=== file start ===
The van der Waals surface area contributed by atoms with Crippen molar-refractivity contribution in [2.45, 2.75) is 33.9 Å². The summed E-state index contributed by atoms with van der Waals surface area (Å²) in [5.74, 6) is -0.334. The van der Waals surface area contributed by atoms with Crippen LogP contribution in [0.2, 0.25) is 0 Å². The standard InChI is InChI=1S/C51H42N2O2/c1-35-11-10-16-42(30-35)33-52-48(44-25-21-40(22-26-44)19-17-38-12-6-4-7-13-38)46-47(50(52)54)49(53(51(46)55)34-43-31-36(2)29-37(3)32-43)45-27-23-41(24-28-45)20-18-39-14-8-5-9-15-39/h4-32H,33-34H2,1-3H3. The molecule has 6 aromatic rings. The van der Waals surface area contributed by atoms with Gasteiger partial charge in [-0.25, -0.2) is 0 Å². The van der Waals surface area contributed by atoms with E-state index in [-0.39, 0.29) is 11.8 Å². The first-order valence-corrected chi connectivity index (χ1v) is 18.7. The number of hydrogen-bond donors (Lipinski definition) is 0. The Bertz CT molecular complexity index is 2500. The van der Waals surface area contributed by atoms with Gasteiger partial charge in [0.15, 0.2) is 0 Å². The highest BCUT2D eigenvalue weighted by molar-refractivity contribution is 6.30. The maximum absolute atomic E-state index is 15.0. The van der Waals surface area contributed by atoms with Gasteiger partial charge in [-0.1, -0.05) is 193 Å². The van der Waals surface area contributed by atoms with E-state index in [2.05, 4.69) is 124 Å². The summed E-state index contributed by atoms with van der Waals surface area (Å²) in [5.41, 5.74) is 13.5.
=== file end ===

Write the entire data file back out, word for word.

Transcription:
The van der Waals surface area contributed by atoms with Crippen molar-refractivity contribution in [2.45, 2.75) is 33.9 Å². The summed E-state index contributed by atoms with van der Waals surface area (Å²) in [5.74, 6) is -0.334. The van der Waals surface area contributed by atoms with Crippen LogP contribution in [0.2, 0.25) is 0 Å². The standard InChI is InChI=1S/C51H42N2O2/c1-35-11-10-16-42(30-35)33-52-48(44-25-21-40(22-26-44)19-17-38-12-6-4-7-13-38)46-47(50(52)54)49(53(51(46)55)34-43-31-36(2)29-37(3)32-43)45-27-23-41(24-28-45)20-18-39-14-8-5-9-15-39/h4-32H,33-34H2,1-3H3. The molecule has 6 aromatic rings. The van der Waals surface area contributed by atoms with Gasteiger partial charge in [-0.25, -0.2) is 0 Å². The van der Waals surface area contributed by atoms with E-state index in [-0.39, 0.29) is 11.8 Å². The first-order valence-corrected chi connectivity index (χ1v) is 18.7. The number of hydrogen-bond donors (Lipinski definition) is 0. The Bertz CT molecular complexity index is 2500. The van der Waals surface area contributed by atoms with Gasteiger partial charge in [0.15, 0.2) is 0 Å². The highest BCUT2D eigenvalue weighted by molar-refractivity contribution is 6.30. The maximum absolute atomic E-state index is 15.0. The van der Waals surface area contributed by atoms with Gasteiger partial charge in [-0.1, -0.05) is 193 Å². The van der Waals surface area contributed by atoms with E-state index in [2.05, 4.69) is 124 Å². The summed E-state index contributed by atoms with van der Waals surface area (Å²) in [5.41, 5.74) is 13.5.